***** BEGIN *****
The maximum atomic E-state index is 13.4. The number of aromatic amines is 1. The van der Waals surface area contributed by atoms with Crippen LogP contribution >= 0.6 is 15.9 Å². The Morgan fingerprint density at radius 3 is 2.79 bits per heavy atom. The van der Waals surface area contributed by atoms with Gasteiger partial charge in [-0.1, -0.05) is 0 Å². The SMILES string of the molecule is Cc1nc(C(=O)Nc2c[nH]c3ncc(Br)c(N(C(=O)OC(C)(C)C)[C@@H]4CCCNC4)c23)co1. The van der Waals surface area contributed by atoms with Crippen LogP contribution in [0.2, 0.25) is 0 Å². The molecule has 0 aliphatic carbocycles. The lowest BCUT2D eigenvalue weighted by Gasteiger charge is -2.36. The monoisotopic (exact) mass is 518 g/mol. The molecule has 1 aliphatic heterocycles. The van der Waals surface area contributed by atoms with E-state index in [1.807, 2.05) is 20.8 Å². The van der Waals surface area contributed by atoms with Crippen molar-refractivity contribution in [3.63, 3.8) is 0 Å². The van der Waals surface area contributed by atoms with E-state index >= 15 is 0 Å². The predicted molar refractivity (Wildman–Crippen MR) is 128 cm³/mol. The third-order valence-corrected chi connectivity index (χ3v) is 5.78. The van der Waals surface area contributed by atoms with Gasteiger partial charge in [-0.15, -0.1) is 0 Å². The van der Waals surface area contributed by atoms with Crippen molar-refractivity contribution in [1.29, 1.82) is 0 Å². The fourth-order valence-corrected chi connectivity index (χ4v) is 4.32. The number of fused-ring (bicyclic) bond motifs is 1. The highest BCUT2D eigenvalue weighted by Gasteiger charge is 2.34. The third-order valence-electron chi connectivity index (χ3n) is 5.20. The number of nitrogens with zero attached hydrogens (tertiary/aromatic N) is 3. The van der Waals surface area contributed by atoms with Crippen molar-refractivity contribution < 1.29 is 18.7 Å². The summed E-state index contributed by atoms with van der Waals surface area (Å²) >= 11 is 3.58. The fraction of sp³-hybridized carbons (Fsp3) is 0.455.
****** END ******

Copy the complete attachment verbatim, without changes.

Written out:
The maximum atomic E-state index is 13.4. The number of aromatic amines is 1. The van der Waals surface area contributed by atoms with Crippen LogP contribution >= 0.6 is 15.9 Å². The Morgan fingerprint density at radius 3 is 2.79 bits per heavy atom. The van der Waals surface area contributed by atoms with Gasteiger partial charge in [-0.1, -0.05) is 0 Å². The SMILES string of the molecule is Cc1nc(C(=O)Nc2c[nH]c3ncc(Br)c(N(C(=O)OC(C)(C)C)[C@@H]4CCCNC4)c23)co1. The van der Waals surface area contributed by atoms with Crippen LogP contribution in [0.2, 0.25) is 0 Å². The molecule has 0 aliphatic carbocycles. The lowest BCUT2D eigenvalue weighted by Gasteiger charge is -2.36. The monoisotopic (exact) mass is 518 g/mol. The molecule has 1 aliphatic heterocycles. The van der Waals surface area contributed by atoms with E-state index in [1.807, 2.05) is 20.8 Å². The van der Waals surface area contributed by atoms with Crippen molar-refractivity contribution in [3.63, 3.8) is 0 Å². The van der Waals surface area contributed by atoms with E-state index >= 15 is 0 Å². The predicted molar refractivity (Wildman–Crippen MR) is 128 cm³/mol. The third-order valence-corrected chi connectivity index (χ3v) is 5.78. The van der Waals surface area contributed by atoms with Gasteiger partial charge in [-0.15, -0.1) is 0 Å². The van der Waals surface area contributed by atoms with Crippen molar-refractivity contribution in [1.29, 1.82) is 0 Å². The fourth-order valence-corrected chi connectivity index (χ4v) is 4.32. The number of fused-ring (bicyclic) bond motifs is 1. The highest BCUT2D eigenvalue weighted by Gasteiger charge is 2.34. The third-order valence-electron chi connectivity index (χ3n) is 5.20. The number of nitrogens with zero attached hydrogens (tertiary/aromatic N) is 3. The van der Waals surface area contributed by atoms with Crippen molar-refractivity contribution < 1.29 is 18.7 Å². The summed E-state index contributed by atoms with van der Waals surface area (Å²) >= 11 is 3.58. The fraction of sp³-hybridized carbons (Fsp3) is 0.455.